Alberta’s precious resource gets a second look

By Jordyn Marcellus

The tarsands and the Alberta economy are inextricably linked. The more oil dredged up from the sands, the better off our province is economically. In this federal election, many political parties are focusing on the environmental concerns that are affecting the nation, which the oil plants up north and being built in Saskatchewan affect every day.

Companies working in the oilsands are criticized by environmental groups like the Pembina Institute for belching tremendous amounts of carbon and other chemicals into the air as well as consuming large volumes of water in the oil excavation process. Organizations like Greenpeace have suggested shutting down the tarsand projects entirely, saying the economic gains are not worth the severe environmental impact.

Teale Phelps Bondaroff, New Democratic Party candidate for Calgary-West, explained that his party believes that there can be job creation through environmental policies.

“One of the misconceptions with protecting our environment is that you can either have the environment or the economy, but not both,” he said. “With [the NDP’s] Green Collar Job program, we’re saying that we can both improve the economy and keep jobs. We’re going to need to retrofit things and innovate new transportation and energy technology. That’s where jobs are going to be coming from. We can create a whole new sector in our economy.”

Kirk Schmidt, an independent candidate, argued there is no need to shut down the oilsands. The government needs ways of cleaning up the extraction process itself, which will help lessen the current environmental damage.

“What we need to do is slow down the growth,” said Schmidt. “We can slow down the production, invest money into research and development and we can find cleaner ways of extracting that oil. Once we’ve found cleaner ways, which reduce the environmental damage or leave any at all, we can then re-establish increasing production.”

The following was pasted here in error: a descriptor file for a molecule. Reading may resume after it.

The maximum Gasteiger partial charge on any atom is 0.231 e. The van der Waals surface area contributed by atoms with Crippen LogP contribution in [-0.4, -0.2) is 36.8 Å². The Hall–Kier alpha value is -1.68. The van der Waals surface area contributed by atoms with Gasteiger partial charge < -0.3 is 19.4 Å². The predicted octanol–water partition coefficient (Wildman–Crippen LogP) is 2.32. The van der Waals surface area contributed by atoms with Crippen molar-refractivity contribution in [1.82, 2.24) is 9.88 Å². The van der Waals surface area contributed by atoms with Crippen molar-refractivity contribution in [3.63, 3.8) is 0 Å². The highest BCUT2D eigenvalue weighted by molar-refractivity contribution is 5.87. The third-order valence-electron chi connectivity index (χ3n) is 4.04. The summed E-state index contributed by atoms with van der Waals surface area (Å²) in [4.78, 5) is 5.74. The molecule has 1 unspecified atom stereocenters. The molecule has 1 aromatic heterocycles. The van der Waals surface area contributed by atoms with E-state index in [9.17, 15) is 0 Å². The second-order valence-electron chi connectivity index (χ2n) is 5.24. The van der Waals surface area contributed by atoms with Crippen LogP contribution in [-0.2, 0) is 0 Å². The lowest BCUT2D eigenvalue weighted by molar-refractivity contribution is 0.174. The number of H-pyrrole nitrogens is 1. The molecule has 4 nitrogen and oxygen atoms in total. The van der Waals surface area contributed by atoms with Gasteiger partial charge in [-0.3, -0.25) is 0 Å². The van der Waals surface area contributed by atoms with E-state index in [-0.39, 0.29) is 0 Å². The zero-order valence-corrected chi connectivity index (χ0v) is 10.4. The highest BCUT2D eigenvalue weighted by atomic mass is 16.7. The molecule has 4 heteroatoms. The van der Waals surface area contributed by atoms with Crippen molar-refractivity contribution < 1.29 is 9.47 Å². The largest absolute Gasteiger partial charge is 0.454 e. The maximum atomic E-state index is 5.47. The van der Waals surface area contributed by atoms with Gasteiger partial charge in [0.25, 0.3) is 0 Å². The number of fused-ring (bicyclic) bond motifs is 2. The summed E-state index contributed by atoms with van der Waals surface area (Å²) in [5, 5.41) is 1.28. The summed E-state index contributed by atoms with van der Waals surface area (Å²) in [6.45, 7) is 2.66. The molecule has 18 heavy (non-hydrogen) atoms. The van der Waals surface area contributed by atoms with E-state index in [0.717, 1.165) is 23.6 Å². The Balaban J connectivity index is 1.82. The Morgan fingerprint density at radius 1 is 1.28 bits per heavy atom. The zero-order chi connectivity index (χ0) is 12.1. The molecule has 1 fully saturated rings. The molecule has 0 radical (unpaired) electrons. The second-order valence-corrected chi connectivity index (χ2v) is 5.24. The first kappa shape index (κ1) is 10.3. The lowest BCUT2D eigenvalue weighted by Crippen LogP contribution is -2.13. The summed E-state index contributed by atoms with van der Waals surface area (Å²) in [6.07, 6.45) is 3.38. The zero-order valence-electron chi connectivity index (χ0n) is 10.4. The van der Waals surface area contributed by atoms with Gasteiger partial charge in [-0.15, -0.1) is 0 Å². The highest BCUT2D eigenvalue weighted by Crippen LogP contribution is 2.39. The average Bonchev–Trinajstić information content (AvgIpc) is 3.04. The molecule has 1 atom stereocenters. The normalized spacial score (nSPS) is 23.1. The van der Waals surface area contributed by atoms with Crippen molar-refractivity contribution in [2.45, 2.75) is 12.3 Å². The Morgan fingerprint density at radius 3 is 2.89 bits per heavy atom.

Green Party candidate Randy Weeks, an auditor for Canadian Natural Resources Limited, stressed his party is not opposed to the oilsands, but sees a need to broaden the Albertan economy.

“We are a one-trick pony economy,” said Weeks. “Right now, it’s oil. The conventional oil is going away and soon all that’s going to be left is the strip-mining in the oilsands. What we would like to do is take Alberta’s economic dependence on the oilsands and diversify that into other areas especially alternative energy and efficiency technologies.”

Pipeline construction worker Andre Vachon represents the Marxist-Leninist Party of Canada. He argued Canadian people are not receiving their fair share of oil revenue from the companies extracting resources from Canadian soil.

“The people of Canada should get to decide who gets the oil,” said Vachon. “There shouldn’t be deals behind closed doors, in boardrooms of the corporations or between heads of state. We’re not suggesting we should just shut down production in the tarsands or we should stop producing oil and gas. It’s part of the wealth of Canada and we should exploit it.”

Weeks emphasized that the oil patch is not going to go away and that the Albertan economy is in dire need of a breath of fresh air.

“Oil is a hugely important commodity that we simply cannot do without right now,” Weeks said. “[But the Green Party] does not want to leave Alberta’s economy entirely reliant on oilsands. We need to start nurturing other technologies, other businesses and significantly diversifying Alberta’s economy away from those oilsands.”

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